Tiny House: Santa Cruz Bungalow Is Mere Blocks to the Beach
They say the key to a great house is location. Agent Linda Bailey also applies her own personal yardstick: "I always judge beach houses by [distance to] toes in the sand," she says.
The 446-square-foot pad is also close to Santa Cruz Harbor as well as shopping and dining options. "It's all walkable," the agent adds.
Despite the home's tight square footage, a recent price drop has led to multiple offers. While a hair under $700,000 isn't exactly cheap, the home's location is a huge factor, as is the rarity of homes so close to the beach. "They don't come up that much, especially under a million dollars," Bailey says.
One thing to keep in mind: This property can't be rented out, because the city places strict limits on vacation properties.
According to the agent, that limitation is one of the reasons the owner, who inherited the home, decided to sell.
While prospective buyers are mostly looking at the place as a second home, it could also work as a primary residence for a single person without a lot of stuff. Built in 1944, it's probably "one of the original beach cabins" constructed by farmers trying to escape the heat of central California, according to the agent.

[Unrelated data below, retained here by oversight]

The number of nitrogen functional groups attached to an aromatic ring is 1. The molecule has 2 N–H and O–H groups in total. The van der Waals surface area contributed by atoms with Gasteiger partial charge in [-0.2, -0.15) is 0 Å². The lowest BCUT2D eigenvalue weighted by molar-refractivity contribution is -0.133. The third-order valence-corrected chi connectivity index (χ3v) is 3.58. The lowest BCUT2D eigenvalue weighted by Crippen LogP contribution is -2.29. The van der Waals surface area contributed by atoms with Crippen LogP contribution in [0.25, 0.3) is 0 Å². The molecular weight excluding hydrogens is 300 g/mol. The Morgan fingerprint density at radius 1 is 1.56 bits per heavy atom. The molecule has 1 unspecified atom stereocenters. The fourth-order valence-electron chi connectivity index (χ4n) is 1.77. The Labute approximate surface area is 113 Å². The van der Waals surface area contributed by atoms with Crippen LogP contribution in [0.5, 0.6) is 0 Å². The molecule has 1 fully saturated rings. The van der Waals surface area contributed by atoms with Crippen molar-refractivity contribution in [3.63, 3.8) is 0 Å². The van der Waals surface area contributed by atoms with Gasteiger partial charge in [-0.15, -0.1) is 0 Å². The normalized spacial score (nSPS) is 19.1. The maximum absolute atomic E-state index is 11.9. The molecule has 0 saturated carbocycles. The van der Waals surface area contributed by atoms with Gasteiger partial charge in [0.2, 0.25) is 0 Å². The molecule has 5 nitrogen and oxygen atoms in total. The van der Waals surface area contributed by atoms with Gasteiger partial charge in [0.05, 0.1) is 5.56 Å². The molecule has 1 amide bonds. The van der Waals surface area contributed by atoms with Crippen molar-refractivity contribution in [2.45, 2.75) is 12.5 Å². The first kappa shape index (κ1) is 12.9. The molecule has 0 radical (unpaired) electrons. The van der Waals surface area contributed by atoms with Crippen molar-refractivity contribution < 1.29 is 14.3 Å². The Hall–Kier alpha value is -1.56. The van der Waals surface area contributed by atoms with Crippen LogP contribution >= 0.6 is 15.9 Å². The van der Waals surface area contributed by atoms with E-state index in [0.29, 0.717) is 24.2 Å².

One thing we know for sure: The tiny home is big on charm.
Surrounded by a white picket fence and colorful flowers on a brick patio, the inviting cottage includes a living area, a kitchen with dining nook, and a bedroom.
No dining room? No problem. You can head out back, which features plenty of space for cooking, dining, and lounging.
"It does have everything you need for a little weekend getaway, or even living full-time," Bailey says. While the home lacks a garage, given the lot space of over 2,000 square feet, that might be an easy add, she notes.
With or without a garage, the location is a huge draw. Just about two hours from San Francisco, vacationers come for the seashore and plenty of other activities, including surfing and whale watching.
The famed Santa Cruz Beach Boardwalk is also nearby: Thrill-seekers can't resist braving a ride on the heart-pounding Giant Dipper, a wooden roller coaster from 1924. Or, groove to music from Bands on the Beach every Friday night during the summer.
Of course, you could also choose to do nothing but head out the front door and take off your shoes.
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